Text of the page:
Thus, the QCs who are about to be appointed will cover not only various areas of commercial law but other under-represented areas at the inner bar, including family law, constitutional and administrative law, and criminal law. The result should be an inner bar that is more representative of the leadership of the profession within the various areas of specialization at the bar.
Before I take my seat, I should like to leave you with these challenges which I hope you will agree are worthy of your active attention as you seek to make the Bar Association more responsive to the demands of its position of influence in our nation:
1. Firstly, improvements in the disciplinary machinery of the bar need to be effected so that lawyers who fail to adhere to the standards of integrity required of members of the bar are dealt with severely. The offenders in this regard constitute a very small minority of lawyers but they give us all a bad name. Indeed they do major damage to public confidence in the integrity of the profession. The enforcement of ethical standards must therefore remain a matter of the highest priority.
2. Secondly, continuing legal education should become mandatory. My government stands at the ready to introduce whatever amendments to the Legal Professional Act may be necessary to make this a reality. Lawyers need to stay current with the ever-evolving jurisprudence of our country. Continuing Education is the best way of ensuring that they do.
3. Thirdly, lawyers of five years standing or more should undertake to do no less than 18 hours of pro bono – or free legal work – on an annual basis. This is just 1.5 hours a month! But what a difference it can make in the lives of ordinary people who simply cannot afford to pay for a lawyer.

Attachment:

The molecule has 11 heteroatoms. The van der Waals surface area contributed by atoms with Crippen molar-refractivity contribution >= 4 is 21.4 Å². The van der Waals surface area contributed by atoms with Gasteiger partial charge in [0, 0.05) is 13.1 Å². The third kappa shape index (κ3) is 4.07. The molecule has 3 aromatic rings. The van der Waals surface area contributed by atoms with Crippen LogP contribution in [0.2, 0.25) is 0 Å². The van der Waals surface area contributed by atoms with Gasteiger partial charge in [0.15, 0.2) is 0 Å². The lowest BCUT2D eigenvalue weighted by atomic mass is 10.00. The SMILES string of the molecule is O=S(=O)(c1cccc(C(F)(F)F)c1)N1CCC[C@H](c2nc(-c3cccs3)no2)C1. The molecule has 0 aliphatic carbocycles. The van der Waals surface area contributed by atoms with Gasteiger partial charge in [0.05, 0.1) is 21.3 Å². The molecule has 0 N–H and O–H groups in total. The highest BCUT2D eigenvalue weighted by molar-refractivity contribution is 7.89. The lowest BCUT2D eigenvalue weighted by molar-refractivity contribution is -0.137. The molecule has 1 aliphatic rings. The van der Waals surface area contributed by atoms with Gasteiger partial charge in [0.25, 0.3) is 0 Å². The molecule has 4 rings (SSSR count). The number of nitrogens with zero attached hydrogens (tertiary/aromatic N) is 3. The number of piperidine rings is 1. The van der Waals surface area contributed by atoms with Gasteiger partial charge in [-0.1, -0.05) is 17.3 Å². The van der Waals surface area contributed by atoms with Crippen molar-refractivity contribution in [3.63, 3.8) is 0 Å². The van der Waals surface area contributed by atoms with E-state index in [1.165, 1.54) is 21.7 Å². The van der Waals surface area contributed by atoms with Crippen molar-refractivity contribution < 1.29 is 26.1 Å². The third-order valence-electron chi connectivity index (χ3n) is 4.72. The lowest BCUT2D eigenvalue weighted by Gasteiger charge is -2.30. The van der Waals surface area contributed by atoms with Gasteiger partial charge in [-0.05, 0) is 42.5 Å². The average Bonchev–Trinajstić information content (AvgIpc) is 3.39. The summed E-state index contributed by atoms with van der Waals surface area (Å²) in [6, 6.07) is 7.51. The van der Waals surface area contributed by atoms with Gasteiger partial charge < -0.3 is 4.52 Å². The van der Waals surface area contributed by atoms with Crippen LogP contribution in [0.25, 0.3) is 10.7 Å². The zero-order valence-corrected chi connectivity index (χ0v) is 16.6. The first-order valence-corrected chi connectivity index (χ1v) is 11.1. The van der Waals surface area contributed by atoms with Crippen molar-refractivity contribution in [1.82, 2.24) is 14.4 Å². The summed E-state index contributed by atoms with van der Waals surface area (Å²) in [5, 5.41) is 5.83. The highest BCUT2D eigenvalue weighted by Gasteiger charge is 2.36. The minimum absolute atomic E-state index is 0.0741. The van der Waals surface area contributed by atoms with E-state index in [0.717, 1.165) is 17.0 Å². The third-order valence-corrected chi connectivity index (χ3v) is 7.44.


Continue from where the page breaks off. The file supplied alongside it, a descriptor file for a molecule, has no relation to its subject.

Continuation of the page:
4. Fourthly, Queen’s Counsel should undertake to act as leading counsel in pro bono cases within their areas of specialization at least twice per year. I am gratified to learn that based on the initiatives of the Chief Justice and the President of the Court of Appeal some system of pro bono work by the Inner Bar may already be under active consideration.
5. Fifthly and finally, I would encourage the Bar Association to establish a public education arm dedicated to the education of the public in general and young Bahamians in particular about the Constitution and about civics generally. Let me add that I would encourage all members of the bar to take an active part in the town hall meetings of the Constitutional Commission, the first of which in New Providence will be held this coming Monday at the Diplomat Centre.
Madam President of the Bar :
I end as I began by commending you and your colleagues for the initiative you have shown in establishing these new headquarters as the permanent home of the Bar Association. Well done, and good luck!